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GNSO Consideration of Proposed Changes to WHOIS

Public comments are invited via email until 00:00 UTC (17:00 PDT) on 30 October 2007 on the GNSO Council's WHOIS reports and recommendations.

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View comments at


A Whois taskforce convened in June 2005 completed its work and sent a final report to the GNSO Council in March 2007. In that report, a majority of members endorsed a proposal called the "Operational Point of Contact" (OPOC). Under OPOC, every registrant would identify a new operational point of contact and the registrant's postal address, city, and postal code would no longer be displayed. The operational point of contact's name and contact information would be displayed instead, and it would replace the administrative and technical contacts.

Expanding on that work, the GNSO Council in March created a Whois working group to examine three issues and make recommendations on them:

  1. To examine the roles, responsibilities and requirements of the OPOC, and what happens if they are not fulfilled;
  2. To examine how legitimate interests will access unpublished registration data; and
  3. To examine whether publication of registration contact information should be based on the type of registered name holder (legal vs. natural persons) or the registrant's use of a domain name.

The working group's report [PDF, 213K] was published on 20 August 2007. On 6 September 2007, the GNSO Council approved a resolution for further public comment on the report with the intention to lead to a vote on the issue on 31 October 2007 during the Los Angeles ICANN meeting.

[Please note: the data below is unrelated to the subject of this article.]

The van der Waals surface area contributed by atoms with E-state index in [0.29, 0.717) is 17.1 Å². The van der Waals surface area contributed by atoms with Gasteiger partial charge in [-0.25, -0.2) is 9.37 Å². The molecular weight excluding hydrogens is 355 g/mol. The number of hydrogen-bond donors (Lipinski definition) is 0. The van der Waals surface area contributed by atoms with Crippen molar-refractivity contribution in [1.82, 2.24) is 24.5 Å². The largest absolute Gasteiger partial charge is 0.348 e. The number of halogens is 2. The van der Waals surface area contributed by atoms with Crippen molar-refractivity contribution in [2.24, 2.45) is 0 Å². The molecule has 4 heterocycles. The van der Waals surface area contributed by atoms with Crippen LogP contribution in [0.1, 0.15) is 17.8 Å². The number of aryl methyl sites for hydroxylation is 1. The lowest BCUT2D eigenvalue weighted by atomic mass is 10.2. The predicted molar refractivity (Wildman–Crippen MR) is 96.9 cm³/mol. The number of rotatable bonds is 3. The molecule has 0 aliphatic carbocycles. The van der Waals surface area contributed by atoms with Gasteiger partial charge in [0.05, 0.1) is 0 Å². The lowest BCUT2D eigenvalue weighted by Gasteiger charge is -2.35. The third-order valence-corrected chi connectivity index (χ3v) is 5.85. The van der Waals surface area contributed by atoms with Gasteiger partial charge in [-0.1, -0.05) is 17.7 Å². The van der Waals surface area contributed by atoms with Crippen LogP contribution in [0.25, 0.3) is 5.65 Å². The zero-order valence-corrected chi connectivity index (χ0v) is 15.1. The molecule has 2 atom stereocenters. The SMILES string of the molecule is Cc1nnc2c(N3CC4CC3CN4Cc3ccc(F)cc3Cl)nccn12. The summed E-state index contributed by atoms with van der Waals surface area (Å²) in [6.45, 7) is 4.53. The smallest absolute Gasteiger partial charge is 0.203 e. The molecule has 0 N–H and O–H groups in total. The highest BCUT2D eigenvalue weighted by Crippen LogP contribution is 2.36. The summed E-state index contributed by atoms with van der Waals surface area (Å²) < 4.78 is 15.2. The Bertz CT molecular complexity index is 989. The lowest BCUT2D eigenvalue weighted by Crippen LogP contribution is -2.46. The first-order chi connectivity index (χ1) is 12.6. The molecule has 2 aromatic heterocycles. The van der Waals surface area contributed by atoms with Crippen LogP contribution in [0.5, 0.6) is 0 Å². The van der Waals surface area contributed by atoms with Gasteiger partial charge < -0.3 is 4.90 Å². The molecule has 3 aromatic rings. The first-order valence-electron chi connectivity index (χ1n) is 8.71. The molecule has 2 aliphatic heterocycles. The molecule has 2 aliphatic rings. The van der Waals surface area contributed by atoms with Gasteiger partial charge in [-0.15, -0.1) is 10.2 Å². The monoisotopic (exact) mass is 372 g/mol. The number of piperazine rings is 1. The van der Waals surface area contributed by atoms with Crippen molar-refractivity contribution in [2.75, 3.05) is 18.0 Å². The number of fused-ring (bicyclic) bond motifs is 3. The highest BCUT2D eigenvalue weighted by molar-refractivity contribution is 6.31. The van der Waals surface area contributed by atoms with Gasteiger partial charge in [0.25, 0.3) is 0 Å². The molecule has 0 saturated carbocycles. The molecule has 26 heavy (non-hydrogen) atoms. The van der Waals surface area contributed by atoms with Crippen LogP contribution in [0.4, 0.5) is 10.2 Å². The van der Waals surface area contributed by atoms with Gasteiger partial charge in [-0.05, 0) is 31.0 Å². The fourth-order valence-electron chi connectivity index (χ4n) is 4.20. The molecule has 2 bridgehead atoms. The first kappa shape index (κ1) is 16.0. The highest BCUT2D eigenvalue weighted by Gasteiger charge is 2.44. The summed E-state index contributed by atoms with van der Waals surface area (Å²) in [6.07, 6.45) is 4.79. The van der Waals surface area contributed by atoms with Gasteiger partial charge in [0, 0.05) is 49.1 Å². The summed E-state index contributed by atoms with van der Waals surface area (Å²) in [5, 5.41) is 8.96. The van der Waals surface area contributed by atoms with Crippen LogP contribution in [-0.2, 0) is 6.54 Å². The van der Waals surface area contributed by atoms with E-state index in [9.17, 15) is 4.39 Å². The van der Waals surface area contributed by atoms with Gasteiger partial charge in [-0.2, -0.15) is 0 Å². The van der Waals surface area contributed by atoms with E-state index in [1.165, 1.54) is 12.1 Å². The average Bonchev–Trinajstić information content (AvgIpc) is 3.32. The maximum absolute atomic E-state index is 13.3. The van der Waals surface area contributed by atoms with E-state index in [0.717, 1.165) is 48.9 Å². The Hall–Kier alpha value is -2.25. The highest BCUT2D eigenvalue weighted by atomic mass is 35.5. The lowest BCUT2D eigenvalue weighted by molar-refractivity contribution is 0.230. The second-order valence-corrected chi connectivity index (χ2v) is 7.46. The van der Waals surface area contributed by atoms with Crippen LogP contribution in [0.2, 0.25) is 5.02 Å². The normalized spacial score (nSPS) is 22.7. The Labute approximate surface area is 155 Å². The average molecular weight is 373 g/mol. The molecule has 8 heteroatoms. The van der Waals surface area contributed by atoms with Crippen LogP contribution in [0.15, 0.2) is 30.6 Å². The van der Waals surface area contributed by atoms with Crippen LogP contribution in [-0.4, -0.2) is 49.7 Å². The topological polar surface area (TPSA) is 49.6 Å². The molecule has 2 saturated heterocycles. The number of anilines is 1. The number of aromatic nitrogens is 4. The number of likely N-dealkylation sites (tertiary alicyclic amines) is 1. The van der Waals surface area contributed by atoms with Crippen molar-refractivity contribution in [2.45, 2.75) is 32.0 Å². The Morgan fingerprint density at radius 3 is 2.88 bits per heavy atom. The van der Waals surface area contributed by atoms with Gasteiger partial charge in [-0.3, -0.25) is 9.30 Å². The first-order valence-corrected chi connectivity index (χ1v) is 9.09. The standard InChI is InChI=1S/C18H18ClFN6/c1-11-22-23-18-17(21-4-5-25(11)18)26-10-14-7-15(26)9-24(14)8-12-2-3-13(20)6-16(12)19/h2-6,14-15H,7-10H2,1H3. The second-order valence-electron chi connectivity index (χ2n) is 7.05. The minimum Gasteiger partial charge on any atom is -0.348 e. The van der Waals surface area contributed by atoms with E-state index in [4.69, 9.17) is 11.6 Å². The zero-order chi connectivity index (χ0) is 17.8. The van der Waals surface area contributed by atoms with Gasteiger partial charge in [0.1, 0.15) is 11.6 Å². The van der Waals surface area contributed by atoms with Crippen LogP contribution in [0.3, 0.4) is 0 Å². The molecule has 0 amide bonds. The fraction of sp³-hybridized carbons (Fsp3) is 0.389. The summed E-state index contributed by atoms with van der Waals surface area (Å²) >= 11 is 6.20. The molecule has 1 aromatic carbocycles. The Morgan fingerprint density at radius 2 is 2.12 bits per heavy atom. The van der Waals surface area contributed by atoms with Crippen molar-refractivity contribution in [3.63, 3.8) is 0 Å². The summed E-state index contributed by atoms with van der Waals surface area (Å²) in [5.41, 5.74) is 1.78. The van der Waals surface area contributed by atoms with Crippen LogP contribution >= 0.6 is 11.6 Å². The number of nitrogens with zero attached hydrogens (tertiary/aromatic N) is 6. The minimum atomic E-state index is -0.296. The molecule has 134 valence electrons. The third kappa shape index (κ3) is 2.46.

The resolution called for ICANN staff to prepare a "final report" covering the Whois reports referenced above and called Staff overview of Recent GNSO Whois Activities [PDF, 161K] by 11 October, 2007. Public comments are invited on both of the GNSO Council's Whois reports and recommendations referenced above and summarized in the Final Staff Overview of Recent GNSO WHOIS Activity of 11 October.

Please comment on the Whois Task Force and Working Group Reports, the 11 October Final Staff overview of Recent GNSO Whois Activities [PDF, 161K] and the 11 October Staff Implementation Notes on the Whois Working Group Report [PDF, 161K] .

Comments will be taken until 00:00 UTC (17:00 PDT) on 30 October 2007.

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Internationalized Domain Name ,IDN,"IDNs are domain names that include characters used in the local representation of languages that are not written with the twenty-six letters of the basic Latin alphabet ""a-z"". An IDN can contain Latin letters with diacritical marks, as required by many European languages, or may consist of characters from non-Latin scripts such as Arabic or Chinese. Many languages also use other types of digits than the European ""0-9"". The basic Latin alphabet together with the European-Arabic digits are, for the purpose of domain names, termed ""ASCII characters"" (ASCII = American Standard Code for Information Interchange). These are also included in the broader range of ""Unicode characters"" that provides the basis for IDNs. The ""hostname rule"" requires that all domain names of the type under consideration here are stored in the DNS using only the ASCII characters listed above, with the one further addition of the hyphen ""-"". The Unicode form of an IDN therefore requires special encoding before it is entered into the DNS. The following terminology is used when distinguishing between these forms: A domain name consists of a series of ""labels"" (separated by ""dots""). The ASCII form of an IDN label is termed an ""A-label"". All operations defined in the DNS protocol use A-labels exclusively. The Unicode form, which a user expects to be displayed, is termed a ""U-label"". The difference may be illustrated with the Hindi word for ""test"" — परीका — appearing here as a U-label would (in the Devanagari script). A special form of ""ASCII compatible encoding"" (abbreviated ACE) is applied to this to produce the corresponding A-label: xn--11b5bs1di. A domain name that only includes ASCII letters, digits, and hyphens is termed an ""LDH label"". Although the definitions of A-labels and LDH-labels overlap, a name consisting exclusively of LDH labels, such as"""" is not an IDN."